Summary Definition: A standardized rate for wages and benefits that government contractors or those with foreign laborers must pay their workers.
Prevailing wages are standardized benefits, overtime, and wage rates contractors with foreign workers or a government contract must pay their workforce.
Federal and state agencies calculate prevailing wages based on the rate used in more than 50% of instances for that work in a given market region. If no one rate is used in over 50% of cases, a weighted average rate is calculated.
For example, the prevailing wage for a welder in New York City will be based on the aggregate or most common rates paid to welders in that city and region. Conversely, the prevailing wage for a welder in Tulsa, Oklahoma would be based on the aggregate or most common rates in that city and region.
The primary purpose of prevailing wages is to prevent contractors from undercutting each other through unnatural wage reductions. They also help prevent local workers from being displaced by foreign laborers who are willing to work for less pay.
Contractors receiving government funds must prove they’re paying laborers the established prevailing wage by regularly submitting a certified payroll to the U.S. Department of Labor via Form WH-347. The form records each worker’s identity and their benefits, tax deductions, etc.
There are a few different laws that regulate the use of prevailing wages:
These are the monetary thresholds that determine if a contractor must provide a prevailing wage. Federally, the prevailing wage determination is $2,000. In other words, if a government contract is worth $2,000 or more, the contractor has to provide a prevailing wage to their workers. At the state level, prevailing wage determinations vary all the way from $0 to $1 million.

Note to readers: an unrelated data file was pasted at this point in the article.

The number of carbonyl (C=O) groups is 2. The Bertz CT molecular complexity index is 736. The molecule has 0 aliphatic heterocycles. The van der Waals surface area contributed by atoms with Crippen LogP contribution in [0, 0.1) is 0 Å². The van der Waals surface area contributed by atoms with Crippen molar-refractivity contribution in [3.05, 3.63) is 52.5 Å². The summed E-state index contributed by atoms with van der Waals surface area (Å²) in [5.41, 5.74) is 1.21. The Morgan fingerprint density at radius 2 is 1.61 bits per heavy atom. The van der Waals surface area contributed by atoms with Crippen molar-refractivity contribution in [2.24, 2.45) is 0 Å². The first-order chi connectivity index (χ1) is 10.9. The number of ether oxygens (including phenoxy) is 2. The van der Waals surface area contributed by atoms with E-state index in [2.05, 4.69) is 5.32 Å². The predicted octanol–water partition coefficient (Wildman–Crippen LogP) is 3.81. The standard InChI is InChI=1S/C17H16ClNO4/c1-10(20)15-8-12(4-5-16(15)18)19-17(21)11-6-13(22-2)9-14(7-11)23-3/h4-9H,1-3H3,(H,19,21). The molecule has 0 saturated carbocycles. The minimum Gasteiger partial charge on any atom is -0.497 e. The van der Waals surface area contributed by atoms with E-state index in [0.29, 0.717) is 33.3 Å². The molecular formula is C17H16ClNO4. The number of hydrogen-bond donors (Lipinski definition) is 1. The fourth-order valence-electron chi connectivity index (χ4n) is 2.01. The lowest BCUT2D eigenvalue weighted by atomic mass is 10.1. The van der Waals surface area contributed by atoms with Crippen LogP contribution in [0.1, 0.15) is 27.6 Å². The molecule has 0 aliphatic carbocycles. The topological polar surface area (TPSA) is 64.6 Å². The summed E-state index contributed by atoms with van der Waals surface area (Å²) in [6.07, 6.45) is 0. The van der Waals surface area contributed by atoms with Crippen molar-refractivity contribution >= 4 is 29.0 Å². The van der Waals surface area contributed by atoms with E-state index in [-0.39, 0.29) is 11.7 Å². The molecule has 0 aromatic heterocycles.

The two main types of prevailing wage determinations are general determinations and project determinations. A general determination is proactively calculated for a certain type of construction in a specified area. It never expires but is updated annually.
Project determinations, on the other hand, are unique to a specific contract and must be requested by a contracting agency. It’s only applicable to that individual project and typically for 180 days after it’s issued.
General determinations are updated every year, but employers requesting a project determination should anticipate the process taking at least 30 days.
Employers requesting a wage determination as part of a nonagricultural immigration program should expect the process to take up to nine months depending on the type of program (i.e., CW-1, H-1B, H-2B, or PERM).
While both prevailing wages and minimum wages aim to provide a minimum standard pay rate for workers, they go about it in very different ways.
Minimum wage rates are set by federal and state legislatures to be the lowest amount of pay any employer can pay an employee, regardless of the industry or type of work being performed. Prevailing wage rates are instead set by market conditions and focus on specific types of work (e.g., labor, construction, etc.) performed through a government contract.
Contractors who violate the Davis-Bacon Act by failing to provide prevailing wages face several penalties, including:
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